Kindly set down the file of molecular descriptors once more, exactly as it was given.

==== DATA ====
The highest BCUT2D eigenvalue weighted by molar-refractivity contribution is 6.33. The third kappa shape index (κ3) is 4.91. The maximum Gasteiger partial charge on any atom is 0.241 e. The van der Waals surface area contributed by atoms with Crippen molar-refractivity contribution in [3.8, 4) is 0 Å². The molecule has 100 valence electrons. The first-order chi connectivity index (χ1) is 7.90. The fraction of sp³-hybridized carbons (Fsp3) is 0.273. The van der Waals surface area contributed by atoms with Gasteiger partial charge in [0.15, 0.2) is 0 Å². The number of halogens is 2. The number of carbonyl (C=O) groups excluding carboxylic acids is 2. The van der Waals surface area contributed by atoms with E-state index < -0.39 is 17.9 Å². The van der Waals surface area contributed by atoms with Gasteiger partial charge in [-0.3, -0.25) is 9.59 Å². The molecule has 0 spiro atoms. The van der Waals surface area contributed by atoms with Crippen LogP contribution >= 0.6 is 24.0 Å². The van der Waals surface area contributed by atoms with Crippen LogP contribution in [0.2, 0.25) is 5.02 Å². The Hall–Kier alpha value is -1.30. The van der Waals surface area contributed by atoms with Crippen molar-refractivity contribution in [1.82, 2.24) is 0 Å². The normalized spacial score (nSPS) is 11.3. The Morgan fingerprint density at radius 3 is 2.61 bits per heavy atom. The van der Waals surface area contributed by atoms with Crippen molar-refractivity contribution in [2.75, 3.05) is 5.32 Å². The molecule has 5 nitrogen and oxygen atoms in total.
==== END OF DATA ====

The highest BCUT2D eigenvalue weighted by molar-refractivity contribution is 6.33. The third kappa shape index (κ3) is 4.91. The maximum Gasteiger partial charge on any atom is 0.241 e. The van der Waals surface area contributed by atoms with Crippen molar-refractivity contribution in [3.8, 4) is 0 Å². The molecule has 100 valence electrons. The first-order chi connectivity index (χ1) is 7.90. The fraction of sp³-hybridized carbons (Fsp3) is 0.273. The van der Waals surface area contributed by atoms with Gasteiger partial charge in [0.15, 0.2) is 0 Å². The number of halogens is 2. The number of carbonyl (C=O) groups excluding carboxylic acids is 2. The van der Waals surface area contributed by atoms with E-state index < -0.39 is 17.9 Å². The van der Waals surface area contributed by atoms with Gasteiger partial charge in [-0.3, -0.25) is 9.59 Å². The molecule has 0 spiro atoms. The van der Waals surface area contributed by atoms with Crippen LogP contribution >= 0.6 is 24.0 Å². The van der Waals surface area contributed by atoms with Crippen LogP contribution in [0.2, 0.25) is 5.02 Å². The Hall–Kier alpha value is -1.30. The van der Waals surface area contributed by atoms with Crippen molar-refractivity contribution in [1.82, 2.24) is 0 Å². The normalized spacial score (nSPS) is 11.3. The Morgan fingerprint density at radius 3 is 2.61 bits per heavy atom. The van der Waals surface area contributed by atoms with Crippen molar-refractivity contribution in [2.75, 3.05) is 5.32 Å². The molecule has 5 nitrogen and oxygen atoms in total.